Colic is a common condition, in fact it affects 1 in 5 babies. It can be defined as extensive crying, discomfort and irritation in an otherwise healthy baby. It appears in early infancy and usually lasts until 4-6 months. If your baby suffers from colic, it’s important to understand what it is and how you can treat it without medicine.
The most obvious outward sign of a colicky baby is the extensive crying. For some parents, what makes the crying so difficult to manage is that it seems to occur with no triggers, warnings or obvious cause. The crying episodes can last up 4 hours per day, and in the most extreme cases, this may occur on a near-daily basis.
There is no definitive cause of colic; instead, there are multiple potential reasons given for its existence. The two most common signs that show your baby may be suffering with colic are issues around feeding and signs of physical discomfort. The NHS stresses that parents should not view their baby’s discomfort as a reflection of their parenting and that colic can affect any baby.
Colic can affect babies who are both breastfed and bottle fed. It is associated with feeding because the symptoms often present themselves after you have fed your baby.
The suspected causes of colic regarding feeding are quite extensive. Some believe swallowing air during feeding can cause an upset stomach and later set off a crying episode. But wind or gas is not the only cause considered; others say colic is caused by the developing digestive system or by a reaction to the ingredients in milk.
If your think your baby’s colic is triggered by feeding, try following these 3 simple rules;
- Avoid caffeine and spicy foods if you are breastfeeding, as these may upset your baby’s tummy.
- If bottle feeding, ensure the baby isn't gulping air by adjusting the angle of the bottle.
- Wind your baby a few times during feeding as well as after every feed.
You may notice other issues, for example, post-feeding regurgitation which could be a sign of reflux or quite a common issue in young babies is prolonged constipation. Always discuss any issue that concerns you with your doctor.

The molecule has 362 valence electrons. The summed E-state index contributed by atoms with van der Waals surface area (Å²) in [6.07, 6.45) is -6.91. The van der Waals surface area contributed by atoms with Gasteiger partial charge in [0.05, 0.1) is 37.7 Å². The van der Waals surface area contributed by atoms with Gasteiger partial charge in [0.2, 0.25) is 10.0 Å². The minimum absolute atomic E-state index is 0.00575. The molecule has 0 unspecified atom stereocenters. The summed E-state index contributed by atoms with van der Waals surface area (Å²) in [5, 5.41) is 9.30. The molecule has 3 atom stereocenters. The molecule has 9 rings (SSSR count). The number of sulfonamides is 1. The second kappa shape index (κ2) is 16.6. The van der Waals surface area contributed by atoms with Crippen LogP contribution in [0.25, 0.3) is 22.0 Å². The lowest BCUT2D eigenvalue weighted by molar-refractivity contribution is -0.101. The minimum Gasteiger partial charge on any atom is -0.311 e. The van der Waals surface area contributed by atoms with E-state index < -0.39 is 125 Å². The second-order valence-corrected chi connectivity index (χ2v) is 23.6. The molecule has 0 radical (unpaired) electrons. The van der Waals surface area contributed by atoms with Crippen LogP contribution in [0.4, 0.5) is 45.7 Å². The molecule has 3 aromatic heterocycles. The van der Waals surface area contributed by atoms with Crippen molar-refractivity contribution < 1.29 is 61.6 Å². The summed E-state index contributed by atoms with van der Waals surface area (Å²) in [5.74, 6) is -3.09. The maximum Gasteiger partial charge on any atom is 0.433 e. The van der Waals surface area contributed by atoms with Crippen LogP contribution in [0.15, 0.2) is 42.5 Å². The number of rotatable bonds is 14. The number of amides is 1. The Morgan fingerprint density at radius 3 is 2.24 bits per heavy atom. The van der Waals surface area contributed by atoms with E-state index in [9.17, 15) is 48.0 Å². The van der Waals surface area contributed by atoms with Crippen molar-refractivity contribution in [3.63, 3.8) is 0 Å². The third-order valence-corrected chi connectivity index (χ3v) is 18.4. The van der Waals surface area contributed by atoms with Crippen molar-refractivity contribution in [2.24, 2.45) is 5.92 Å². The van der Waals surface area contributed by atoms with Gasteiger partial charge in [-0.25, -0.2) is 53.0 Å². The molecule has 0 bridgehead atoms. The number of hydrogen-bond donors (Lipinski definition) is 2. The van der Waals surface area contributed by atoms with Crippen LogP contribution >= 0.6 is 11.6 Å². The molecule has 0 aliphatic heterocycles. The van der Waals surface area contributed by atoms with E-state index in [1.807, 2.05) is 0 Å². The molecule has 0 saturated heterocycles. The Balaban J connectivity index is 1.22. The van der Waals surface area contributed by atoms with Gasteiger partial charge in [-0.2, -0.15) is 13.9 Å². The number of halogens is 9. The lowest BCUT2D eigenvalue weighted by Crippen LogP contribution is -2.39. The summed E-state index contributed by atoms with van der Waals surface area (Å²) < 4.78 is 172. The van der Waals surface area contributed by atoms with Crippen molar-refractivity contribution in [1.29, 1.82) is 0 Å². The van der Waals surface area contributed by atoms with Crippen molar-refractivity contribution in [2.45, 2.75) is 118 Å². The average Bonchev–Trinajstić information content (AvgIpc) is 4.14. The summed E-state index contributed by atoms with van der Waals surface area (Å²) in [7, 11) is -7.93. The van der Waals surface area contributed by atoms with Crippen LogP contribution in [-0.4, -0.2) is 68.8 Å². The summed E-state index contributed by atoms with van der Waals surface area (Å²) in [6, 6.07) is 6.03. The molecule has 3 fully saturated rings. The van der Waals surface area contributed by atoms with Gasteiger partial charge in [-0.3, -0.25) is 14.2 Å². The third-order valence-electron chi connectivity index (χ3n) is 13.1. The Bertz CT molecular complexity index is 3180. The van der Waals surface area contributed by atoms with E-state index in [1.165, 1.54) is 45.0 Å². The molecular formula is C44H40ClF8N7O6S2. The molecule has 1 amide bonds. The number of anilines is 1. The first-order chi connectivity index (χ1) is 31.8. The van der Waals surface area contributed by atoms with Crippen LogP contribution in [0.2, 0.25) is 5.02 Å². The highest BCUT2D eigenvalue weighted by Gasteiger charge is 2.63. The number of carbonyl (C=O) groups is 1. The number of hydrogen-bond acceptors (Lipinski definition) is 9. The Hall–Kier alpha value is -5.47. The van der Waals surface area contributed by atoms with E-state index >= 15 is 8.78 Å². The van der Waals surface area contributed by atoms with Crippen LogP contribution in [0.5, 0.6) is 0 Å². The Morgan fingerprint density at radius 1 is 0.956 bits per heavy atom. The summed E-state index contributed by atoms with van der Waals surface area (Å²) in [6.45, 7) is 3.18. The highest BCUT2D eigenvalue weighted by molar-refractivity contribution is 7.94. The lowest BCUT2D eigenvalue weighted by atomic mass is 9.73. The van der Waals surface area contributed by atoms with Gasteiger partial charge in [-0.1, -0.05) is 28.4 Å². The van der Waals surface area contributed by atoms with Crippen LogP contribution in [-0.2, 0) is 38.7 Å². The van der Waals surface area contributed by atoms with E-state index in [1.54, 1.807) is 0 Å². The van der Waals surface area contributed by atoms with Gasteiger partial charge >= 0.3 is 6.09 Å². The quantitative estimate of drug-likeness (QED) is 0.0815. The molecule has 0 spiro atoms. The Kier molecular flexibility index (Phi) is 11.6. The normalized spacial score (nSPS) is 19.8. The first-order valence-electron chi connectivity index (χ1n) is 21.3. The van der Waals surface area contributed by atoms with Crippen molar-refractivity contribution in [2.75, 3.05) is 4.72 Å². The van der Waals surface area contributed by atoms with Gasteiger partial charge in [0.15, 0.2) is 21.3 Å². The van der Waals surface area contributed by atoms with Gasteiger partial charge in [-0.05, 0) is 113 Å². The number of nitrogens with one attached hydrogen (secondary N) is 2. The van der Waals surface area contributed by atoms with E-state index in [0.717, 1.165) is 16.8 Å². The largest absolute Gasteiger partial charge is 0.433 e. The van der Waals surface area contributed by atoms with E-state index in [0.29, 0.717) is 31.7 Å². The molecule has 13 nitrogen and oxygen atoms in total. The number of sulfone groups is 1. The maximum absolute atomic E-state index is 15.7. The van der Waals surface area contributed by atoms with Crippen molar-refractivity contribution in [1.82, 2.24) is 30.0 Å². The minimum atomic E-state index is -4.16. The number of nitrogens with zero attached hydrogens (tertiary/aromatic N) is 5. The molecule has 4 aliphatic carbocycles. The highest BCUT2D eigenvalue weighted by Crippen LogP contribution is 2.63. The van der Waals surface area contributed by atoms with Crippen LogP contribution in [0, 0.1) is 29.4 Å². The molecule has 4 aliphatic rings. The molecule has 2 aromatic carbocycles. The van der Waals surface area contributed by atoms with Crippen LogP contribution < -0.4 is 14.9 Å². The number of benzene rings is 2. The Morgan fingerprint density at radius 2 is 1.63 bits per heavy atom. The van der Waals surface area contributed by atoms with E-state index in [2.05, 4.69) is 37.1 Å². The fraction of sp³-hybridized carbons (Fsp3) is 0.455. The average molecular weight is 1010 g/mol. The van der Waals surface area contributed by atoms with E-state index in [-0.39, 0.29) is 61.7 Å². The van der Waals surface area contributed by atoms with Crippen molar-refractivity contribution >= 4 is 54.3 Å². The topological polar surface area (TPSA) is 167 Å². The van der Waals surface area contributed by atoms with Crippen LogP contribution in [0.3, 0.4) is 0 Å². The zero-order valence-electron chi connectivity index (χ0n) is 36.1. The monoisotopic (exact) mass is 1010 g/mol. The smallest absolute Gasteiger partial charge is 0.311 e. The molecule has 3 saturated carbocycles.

Prolonged crying accompanied by certain movements your baby makes may also be an indicator of colic; often a colicky baby will clench their fists, arch their back or lift their legs towards their tummy. These stark movements can suggest that your baby is uncomfortable and often result in discontentment and crying.
If your baby is arching their back it can meant that the airways are under pressure, hampering the release of trapped wind or gas. A change of position can greatly relax your baby and provide added physical benefits. The Babocush can help address three areas of discomfort.
- The babocush is designed to hug your baby securely a semi-upright position; perfect for encouraging the airways to relax and open as well as for relieving wind / gas, colic and reflux.
- The gentle vibrations of the babocush relax your baby and ‘massage’ the tummy area, encouraging bowel movements and the release any trapped wind or gas - from both ends.
- The heartbeat sounds of the Babocush were explicitly designed to soothe your baby and are reminiscent of the time spent in the womb so your baby feels completely safe, secure and content.
Colic has no long-term effects but if your baby is suffering, it’s important to find a solution that soothes and offers contentment every time - without resorting to medicines. This is why the Babocush comfort cushion is ideal. The more your baby uses the Babocush, the more they will begin to associate it with a feeling of great relief and comfort. An added bonus is that your baby will gain valuable tummy time whilst using the Babocush.
By not offering medicines or additional substances, you are allowing your baby's digestive system time to breathe (literally). For more info on colicky babies and how to provide relief, make sure to check out our Facebook page and join our community.
What will the babocush do for my baby?
Relaxation; A much needed guide for new parents.
What are your really expecting as a new mother?
NI Business Info meet babocush
Colic and reflux - Best ways to treat them
How to survive sleep deprivation
Unspoken topics in the "new dad" world
10 Things You Need Post Pregnancy